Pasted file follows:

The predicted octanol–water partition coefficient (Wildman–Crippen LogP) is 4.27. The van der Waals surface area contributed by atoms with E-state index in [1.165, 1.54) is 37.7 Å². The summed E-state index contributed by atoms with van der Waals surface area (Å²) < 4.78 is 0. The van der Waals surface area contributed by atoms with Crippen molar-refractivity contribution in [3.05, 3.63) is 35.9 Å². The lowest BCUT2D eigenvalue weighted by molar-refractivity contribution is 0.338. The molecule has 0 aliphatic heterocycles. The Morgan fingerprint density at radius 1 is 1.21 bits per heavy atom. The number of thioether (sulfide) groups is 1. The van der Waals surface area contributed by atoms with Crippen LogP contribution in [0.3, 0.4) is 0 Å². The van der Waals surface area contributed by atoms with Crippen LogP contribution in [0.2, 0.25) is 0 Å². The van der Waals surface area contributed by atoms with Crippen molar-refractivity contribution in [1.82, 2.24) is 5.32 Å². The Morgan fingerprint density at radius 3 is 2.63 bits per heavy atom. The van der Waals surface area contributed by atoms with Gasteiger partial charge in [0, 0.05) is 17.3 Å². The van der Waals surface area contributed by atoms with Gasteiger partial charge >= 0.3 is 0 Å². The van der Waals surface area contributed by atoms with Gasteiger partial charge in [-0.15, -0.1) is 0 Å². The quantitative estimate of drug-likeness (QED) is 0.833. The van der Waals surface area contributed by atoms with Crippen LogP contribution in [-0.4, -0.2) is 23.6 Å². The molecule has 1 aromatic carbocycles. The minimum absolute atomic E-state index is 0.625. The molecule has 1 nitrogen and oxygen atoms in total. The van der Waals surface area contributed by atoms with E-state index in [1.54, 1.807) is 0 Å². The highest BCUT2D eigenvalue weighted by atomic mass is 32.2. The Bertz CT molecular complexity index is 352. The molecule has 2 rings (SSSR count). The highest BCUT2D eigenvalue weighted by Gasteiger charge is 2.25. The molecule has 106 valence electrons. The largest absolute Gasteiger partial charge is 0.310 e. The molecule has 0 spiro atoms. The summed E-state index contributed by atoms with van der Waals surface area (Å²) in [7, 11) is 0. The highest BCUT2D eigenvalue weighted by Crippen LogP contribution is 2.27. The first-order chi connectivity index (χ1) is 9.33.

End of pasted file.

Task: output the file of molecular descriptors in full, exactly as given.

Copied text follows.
The predicted octanol–water partition coefficient (Wildman–Crippen LogP) is 4.27. The van der Waals surface area contributed by atoms with E-state index in [1.165, 1.54) is 37.7 Å². The summed E-state index contributed by atoms with van der Waals surface area (Å²) < 4.78 is 0. The van der Waals surface area contributed by atoms with Crippen molar-refractivity contribution in [3.05, 3.63) is 35.9 Å². The lowest BCUT2D eigenvalue weighted by molar-refractivity contribution is 0.338. The molecule has 0 aliphatic heterocycles. The Morgan fingerprint density at radius 1 is 1.21 bits per heavy atom. The number of thioether (sulfide) groups is 1. The van der Waals surface area contributed by atoms with Crippen LogP contribution in [0.3, 0.4) is 0 Å². The van der Waals surface area contributed by atoms with Crippen LogP contribution in [0.2, 0.25) is 0 Å². The van der Waals surface area contributed by atoms with Crippen molar-refractivity contribution in [1.82, 2.24) is 5.32 Å². The Morgan fingerprint density at radius 3 is 2.63 bits per heavy atom. The van der Waals surface area contributed by atoms with Gasteiger partial charge in [0, 0.05) is 17.3 Å². The van der Waals surface area contributed by atoms with Gasteiger partial charge >= 0.3 is 0 Å². The van der Waals surface area contributed by atoms with Gasteiger partial charge in [-0.15, -0.1) is 0 Å². The quantitative estimate of drug-likeness (QED) is 0.833. The van der Waals surface area contributed by atoms with Crippen LogP contribution in [-0.4, -0.2) is 23.6 Å². The molecule has 1 aromatic carbocycles. The minimum absolute atomic E-state index is 0.625. The molecule has 1 nitrogen and oxygen atoms in total. The van der Waals surface area contributed by atoms with E-state index in [1.54, 1.807) is 0 Å². The highest BCUT2D eigenvalue weighted by atomic mass is 32.2. The Bertz CT molecular complexity index is 352. The molecule has 2 rings (SSSR count). The highest BCUT2D eigenvalue weighted by Gasteiger charge is 2.25. The molecule has 106 valence electrons. The largest absolute Gasteiger partial charge is 0.310 e. The molecule has 0 spiro atoms. The summed E-state index contributed by atoms with van der Waals surface area (Å²) in [7, 11) is 0. The highest BCUT2D eigenvalue weighted by Crippen LogP contribution is 2.27. The first-order chi connectivity index (χ1) is 9.33.